To increase the level of immune response, the researchers aim to increase the level of expression of MHC peptide complexes, thought to be a factor in determining dominance. For this purpose the researchers have constructed adenovirus vectors coding for fusion proteins between ubiquitin and gag. These fusion vectors have been tested on human DCs and shown more effective targeting of the recombinant antigen to the proteasome than unmodified antigen. However despite increased targeting of the proteasome, there was no improvement or even a reduction in the magnitude and breadth of gag-specific CD8 T cell responses induced when compared with unmodified gag genes. Several possibilities have been explored to explain these findings. The possibility that the ubiquitin fusion proteins are preferentially directed to the MHC class I pathway with a consequent reduction in presentation by MHC class II was investigated, but CD4 responses were found to be induced by the vaccine. An explanation for the reduced immunogenicity was provided by studies showing that human DCs transfected with ubiquitin gag fusion proteins have a reduced ability to up-regulate co-stimulatory molecules, a requirement for effective T cell stimulation. By comparison fusion of another protein with ubiquitin, Melanin A, did not interfere with the ability of DC to up regulate co-stimulatory molecules suggesting that the deleterious effect of fusion was associated with gag. In addition ubiquitin gag fusion proteins were found to cause increased secretion of the immunosuppressive cytokine IL-10 in transfected cells. It still remains possible that fusion of ubiquitin to other HIV proteins may enhance immunogenicity.
A further goal is to overcome competition on the DC surface by responding T cells recognizing different epitopes, since competition may restrict the number of epitopes recognized. The researchers have constructed a series of 10 adenovirus vectors containing gag mini-genes, each coding for 4-5 epitopes, that have a ubiquitin fusion at the 5’ end and an HA tag at the 3’ end. In preparation for testing their vaccine approach in Cynomolgus macaques comparable recombinant Adenoviruses have been made containing SIV gag mini genes fused to ubiquitin. Studies in the murine model in which animals receive a single vaccination have shown that vaccination with SIV gag mini genes induces a breadth of response similar to that obtained with full length gag. In the human primary in vitro system comparison of full length ubiquitinated gag and ubiquitinated mini genes consistently showed that stimulation with the mini genes increased the number of epitopes recognized.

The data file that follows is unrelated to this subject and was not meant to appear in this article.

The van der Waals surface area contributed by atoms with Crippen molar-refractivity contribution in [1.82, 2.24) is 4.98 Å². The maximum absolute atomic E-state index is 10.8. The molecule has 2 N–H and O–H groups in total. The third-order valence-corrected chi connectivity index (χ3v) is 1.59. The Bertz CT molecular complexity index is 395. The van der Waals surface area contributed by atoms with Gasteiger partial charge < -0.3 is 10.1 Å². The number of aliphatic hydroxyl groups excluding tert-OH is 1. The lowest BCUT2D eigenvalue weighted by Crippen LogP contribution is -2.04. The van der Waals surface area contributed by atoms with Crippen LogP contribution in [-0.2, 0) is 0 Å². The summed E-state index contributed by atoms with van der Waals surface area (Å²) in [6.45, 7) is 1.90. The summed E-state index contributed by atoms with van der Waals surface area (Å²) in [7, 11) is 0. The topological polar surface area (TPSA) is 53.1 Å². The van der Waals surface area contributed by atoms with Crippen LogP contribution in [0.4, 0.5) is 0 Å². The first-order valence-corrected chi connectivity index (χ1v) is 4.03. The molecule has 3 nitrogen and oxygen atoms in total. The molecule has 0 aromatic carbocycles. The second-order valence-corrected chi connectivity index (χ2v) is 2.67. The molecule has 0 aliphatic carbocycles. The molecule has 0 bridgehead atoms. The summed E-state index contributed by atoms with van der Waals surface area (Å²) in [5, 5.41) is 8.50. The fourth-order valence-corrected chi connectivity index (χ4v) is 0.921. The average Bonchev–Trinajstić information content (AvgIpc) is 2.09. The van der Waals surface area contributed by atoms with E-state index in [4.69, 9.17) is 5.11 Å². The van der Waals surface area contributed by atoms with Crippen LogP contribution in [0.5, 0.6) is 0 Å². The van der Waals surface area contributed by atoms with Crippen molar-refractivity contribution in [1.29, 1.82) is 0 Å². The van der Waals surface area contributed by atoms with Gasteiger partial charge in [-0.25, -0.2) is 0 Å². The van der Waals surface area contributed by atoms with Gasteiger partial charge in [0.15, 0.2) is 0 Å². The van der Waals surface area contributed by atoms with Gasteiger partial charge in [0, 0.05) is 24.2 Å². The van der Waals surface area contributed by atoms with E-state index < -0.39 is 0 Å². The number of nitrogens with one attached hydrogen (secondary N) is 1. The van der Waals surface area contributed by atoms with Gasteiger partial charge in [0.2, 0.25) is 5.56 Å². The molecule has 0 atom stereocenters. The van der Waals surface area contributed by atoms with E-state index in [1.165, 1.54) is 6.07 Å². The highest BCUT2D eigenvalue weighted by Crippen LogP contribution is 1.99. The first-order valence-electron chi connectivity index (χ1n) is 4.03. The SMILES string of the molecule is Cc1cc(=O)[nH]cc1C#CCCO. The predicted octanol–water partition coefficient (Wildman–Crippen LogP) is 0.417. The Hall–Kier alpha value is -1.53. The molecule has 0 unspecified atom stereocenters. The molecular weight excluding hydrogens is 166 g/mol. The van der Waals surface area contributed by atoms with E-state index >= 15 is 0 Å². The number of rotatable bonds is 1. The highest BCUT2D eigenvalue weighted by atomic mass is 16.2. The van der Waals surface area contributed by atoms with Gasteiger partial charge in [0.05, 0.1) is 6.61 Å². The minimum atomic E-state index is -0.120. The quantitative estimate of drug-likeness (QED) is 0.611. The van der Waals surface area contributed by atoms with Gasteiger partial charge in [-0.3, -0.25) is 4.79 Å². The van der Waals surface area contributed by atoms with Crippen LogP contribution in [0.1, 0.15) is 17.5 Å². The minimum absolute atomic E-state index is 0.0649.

The vaccine was tested in groups of 8 MHC comparable Cynomolgus macaques and in 16 unvaccinated controls. Four vaccines were tested; full length unmodified gag, full length ubiquitinated gag, 7 ubiquitinated gag mini genes and 7 non-ubiquitinated gag mini genes. For each vaccine three intradermal DNA primes were given followed by an intradermal rAd5 boost. The mini genes were given at 7 separate sites on the back of the animal to avoid antigenic competition. The vaccinated animals responded by mounting a strong antigen-specific CD4 response, of particular interest was that most of the responding CD4 cells expressed the integrin molecules α4 and β7 that mediate migration to mucosal tissues, the site of infection. A weaker antigen-specific CD8 was induced and these cells did not show strong expression of α4 and β7. The animals were challenged intrarectally at 10 weekly intervals with a low dose with SIVMac 251. Encouragingly, vaccination mediated protection as indicated by a higher number of exposures being required for infection and somewhat surprisingly the highest protection was provided by the unmodified full length gag protein. The researchers speculated that this positive result might be due to the skin delivery route of the vaccine and thus animals were challenged with virus after intramuscular vaccination. However, this route of vaccination also provided protection from challenge. Further immunological analyses are being performed to elucidate the mechanism of protection.